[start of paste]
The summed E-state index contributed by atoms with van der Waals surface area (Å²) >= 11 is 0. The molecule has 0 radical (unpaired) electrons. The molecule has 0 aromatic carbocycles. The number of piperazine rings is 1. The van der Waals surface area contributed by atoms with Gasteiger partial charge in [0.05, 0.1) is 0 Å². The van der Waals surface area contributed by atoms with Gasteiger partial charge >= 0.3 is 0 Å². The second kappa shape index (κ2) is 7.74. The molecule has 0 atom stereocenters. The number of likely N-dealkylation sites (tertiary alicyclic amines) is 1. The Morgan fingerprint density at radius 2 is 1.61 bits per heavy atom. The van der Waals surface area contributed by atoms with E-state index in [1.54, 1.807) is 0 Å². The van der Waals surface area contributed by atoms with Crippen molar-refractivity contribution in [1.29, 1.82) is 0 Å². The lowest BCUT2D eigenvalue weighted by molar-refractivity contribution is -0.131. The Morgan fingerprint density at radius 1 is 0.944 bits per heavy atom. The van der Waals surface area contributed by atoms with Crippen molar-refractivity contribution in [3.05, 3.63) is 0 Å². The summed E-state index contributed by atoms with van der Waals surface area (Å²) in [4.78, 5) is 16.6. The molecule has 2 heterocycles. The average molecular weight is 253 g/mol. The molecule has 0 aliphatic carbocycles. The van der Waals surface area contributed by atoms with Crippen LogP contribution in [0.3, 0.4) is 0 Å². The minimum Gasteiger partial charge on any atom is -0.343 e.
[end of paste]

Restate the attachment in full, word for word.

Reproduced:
The summed E-state index contributed by atoms with van der Waals surface area (Å²) >= 11 is 0. The molecule has 0 radical (unpaired) electrons. The molecule has 0 aromatic carbocycles. The number of piperazine rings is 1. The van der Waals surface area contributed by atoms with Gasteiger partial charge in [0.05, 0.1) is 0 Å². The van der Waals surface area contributed by atoms with Gasteiger partial charge >= 0.3 is 0 Å². The second kappa shape index (κ2) is 7.74. The molecule has 0 atom stereocenters. The number of likely N-dealkylation sites (tertiary alicyclic amines) is 1. The Morgan fingerprint density at radius 2 is 1.61 bits per heavy atom. The van der Waals surface area contributed by atoms with E-state index in [1.54, 1.807) is 0 Å². The van der Waals surface area contributed by atoms with Crippen molar-refractivity contribution in [1.29, 1.82) is 0 Å². The lowest BCUT2D eigenvalue weighted by molar-refractivity contribution is -0.131. The Morgan fingerprint density at radius 1 is 0.944 bits per heavy atom. The van der Waals surface area contributed by atoms with Crippen molar-refractivity contribution in [3.05, 3.63) is 0 Å². The summed E-state index contributed by atoms with van der Waals surface area (Å²) in [4.78, 5) is 16.6. The molecule has 2 heterocycles. The average molecular weight is 253 g/mol. The molecule has 0 aliphatic carbocycles. The van der Waals surface area contributed by atoms with Crippen LogP contribution in [0.3, 0.4) is 0 Å². The minimum Gasteiger partial charge on any atom is -0.343 e.